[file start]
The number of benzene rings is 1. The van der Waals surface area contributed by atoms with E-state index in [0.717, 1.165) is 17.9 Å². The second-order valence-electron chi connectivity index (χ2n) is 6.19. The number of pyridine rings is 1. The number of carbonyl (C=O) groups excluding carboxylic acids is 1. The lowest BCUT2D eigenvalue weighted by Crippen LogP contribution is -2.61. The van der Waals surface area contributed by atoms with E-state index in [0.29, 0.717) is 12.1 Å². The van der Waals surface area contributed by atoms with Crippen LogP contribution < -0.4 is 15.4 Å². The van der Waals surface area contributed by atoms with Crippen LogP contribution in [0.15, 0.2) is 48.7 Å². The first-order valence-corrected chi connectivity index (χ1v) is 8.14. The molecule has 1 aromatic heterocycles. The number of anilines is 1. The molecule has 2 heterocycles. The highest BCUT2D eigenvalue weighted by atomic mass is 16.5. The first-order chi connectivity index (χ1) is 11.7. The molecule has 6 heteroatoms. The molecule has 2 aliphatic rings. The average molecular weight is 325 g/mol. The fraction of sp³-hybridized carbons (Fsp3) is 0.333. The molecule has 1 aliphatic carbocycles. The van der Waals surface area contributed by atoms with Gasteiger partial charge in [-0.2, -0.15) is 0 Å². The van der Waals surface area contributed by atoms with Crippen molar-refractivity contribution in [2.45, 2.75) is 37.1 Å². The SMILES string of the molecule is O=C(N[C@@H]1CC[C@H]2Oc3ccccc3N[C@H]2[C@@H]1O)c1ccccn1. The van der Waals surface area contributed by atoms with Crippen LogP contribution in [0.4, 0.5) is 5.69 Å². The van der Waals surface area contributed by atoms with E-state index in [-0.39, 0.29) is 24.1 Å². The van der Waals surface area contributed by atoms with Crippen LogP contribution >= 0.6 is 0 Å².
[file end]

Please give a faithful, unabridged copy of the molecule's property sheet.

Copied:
The number of benzene rings is 1. The van der Waals surface area contributed by atoms with E-state index in [0.717, 1.165) is 17.9 Å². The second-order valence-electron chi connectivity index (χ2n) is 6.19. The number of pyridine rings is 1. The number of carbonyl (C=O) groups excluding carboxylic acids is 1. The lowest BCUT2D eigenvalue weighted by Crippen LogP contribution is -2.61. The van der Waals surface area contributed by atoms with E-state index in [0.29, 0.717) is 12.1 Å². The van der Waals surface area contributed by atoms with Crippen LogP contribution < -0.4 is 15.4 Å². The van der Waals surface area contributed by atoms with Crippen LogP contribution in [0.15, 0.2) is 48.7 Å². The first-order valence-corrected chi connectivity index (χ1v) is 8.14. The molecule has 1 aromatic heterocycles. The number of anilines is 1. The molecule has 2 heterocycles. The highest BCUT2D eigenvalue weighted by atomic mass is 16.5. The first-order chi connectivity index (χ1) is 11.7. The molecule has 6 heteroatoms. The molecule has 2 aliphatic rings. The average molecular weight is 325 g/mol. The fraction of sp³-hybridized carbons (Fsp3) is 0.333. The molecule has 1 aliphatic carbocycles. The van der Waals surface area contributed by atoms with Gasteiger partial charge in [-0.2, -0.15) is 0 Å². The van der Waals surface area contributed by atoms with Crippen molar-refractivity contribution in [2.45, 2.75) is 37.1 Å². The SMILES string of the molecule is O=C(N[C@@H]1CC[C@H]2Oc3ccccc3N[C@H]2[C@@H]1O)c1ccccn1. The van der Waals surface area contributed by atoms with Crippen LogP contribution in [0.4, 0.5) is 5.69 Å². The van der Waals surface area contributed by atoms with E-state index in [-0.39, 0.29) is 24.1 Å². The van der Waals surface area contributed by atoms with Crippen LogP contribution >= 0.6 is 0 Å².